Brass tacks: a reasonable summary of demands to address gambling harms

The above is from Gambling with Lives new website. While they have done so much to raise awareness of the horrible connections between gambling and suicide, their five points are broadly shared across all sectors which campaign to reduce harms.

It is important to see product design at the top of the list. The idea of harmful products. Probably known to many, the classic book by Natasha Dow Schull based on many years of research among the players and businesses of Las Vegas casinos is titled Addiction by Design.

Many other researchers, independent of industry influence, have provided evidence of how digital gambling devices are designed to exploit psychological factors. This crucial element is often downplayed or simply ignored by certain stakeholders, including, of course, industry.

There is a struggle between narratives about gambling harms. There are several such narratives but each reflects two important ones

On one side is the preferred industry narrative which emphasises personal responsibility and ‘educating’ people towards ‘safe gambling’. Industry-funded education is a key method of fulfilling industry’s stated firm desire to minimise gambling harms. Industry does also promote player protection via exclusion schemes, affordanility checks and monitoring, yet the efficacy of these is not agreed by everybody, and there are regular reports of protection failures. Not unlike many industries, advertising – including micromarketing through social media – is seen to provide individuals with choice and alert them to offers and exciting new products. Sponsorship, especially in football, is claimed to support the financial wellbeing of clubs. As a whole, industry points out how many people are employed, the tax yield to the state, and how vital it is to fund animal racing. The industry warns that increased regulation will push people into ‘black markets’. Industry cites figures which purport to show a decrease in the number of what they refer to as ‘problem gamblers’. Industry opposes calls for a 1% statuary levy on profits by claiming that the charities it funds are in the best position to provide treatment, arguing that the NHS has no experience in this area. It celebrates its funding of education for young people, and sees no need for independent academic research to evaluate both the quality of such initiatives and the emphasis upon education as a prime bulwark against gambling harms.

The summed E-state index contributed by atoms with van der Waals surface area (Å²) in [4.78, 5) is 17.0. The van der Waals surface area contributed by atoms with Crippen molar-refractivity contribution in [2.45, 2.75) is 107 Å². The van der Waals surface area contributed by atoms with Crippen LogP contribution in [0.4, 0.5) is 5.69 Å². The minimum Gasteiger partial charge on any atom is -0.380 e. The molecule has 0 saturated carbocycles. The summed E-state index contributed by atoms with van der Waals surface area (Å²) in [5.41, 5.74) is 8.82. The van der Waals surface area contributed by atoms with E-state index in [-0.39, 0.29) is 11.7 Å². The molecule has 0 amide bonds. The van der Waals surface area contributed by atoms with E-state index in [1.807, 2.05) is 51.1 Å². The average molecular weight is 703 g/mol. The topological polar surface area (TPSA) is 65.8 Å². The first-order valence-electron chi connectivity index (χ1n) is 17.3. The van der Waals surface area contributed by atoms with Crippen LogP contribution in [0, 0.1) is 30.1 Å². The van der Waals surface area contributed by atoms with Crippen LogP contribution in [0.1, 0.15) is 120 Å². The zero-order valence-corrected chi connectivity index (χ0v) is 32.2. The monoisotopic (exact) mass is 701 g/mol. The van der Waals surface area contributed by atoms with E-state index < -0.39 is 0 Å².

On the other side, while some of this agenda is agreed, there are calls for much tighter work in each area. Product design and incessant marketing are stressed over ‘personal responsibility’. Here, a pubic health approach is advocated similar to that in the area of other ‘commercial determinants of health’ whereby regulation covers the whole population, bypassing any reference to individual behaviours. There is implicit in the debate a foundational difference between an ideology which stresses personal responsibility. ‘freedom’,  and minimal (nanny) state intererference, against the position that sees social, cultural and economic factors as inseparable from an individual’s life. Contributors to calls similar to Gambling with Lives demands are to be found in the establishments of medicine, psychiatry, social work, the judiciary sytem, academia, and the groundswell of organisations led by people with lived experience.

Writing a sponsored piece in Conservative Home, the Chairman (sic) of the Betting and Gaming Council, Brigid Simmons OBE. begins her article arguing against a statutory levy with the words, “Far too often emotion, instead of evidence, drives the debate around betting and gaming in the UK.” This point of view mirrors another senior BGC figure who enjoys using such phrases as ‘Sunday school prohibitionists’. There is something odd about suggesting that some of the finest brains in the UK and the world have mistake emotional outpourings for rigorous evidence. In fact, while it is possible that there are people who want to abolish gambling, calls for reform demand intelligent debate rather than blanket dismissal  of all who have identified realistic, specific recommendations for reform, each one of which is based on evidence rather than  sponsored emotional rhetoric.




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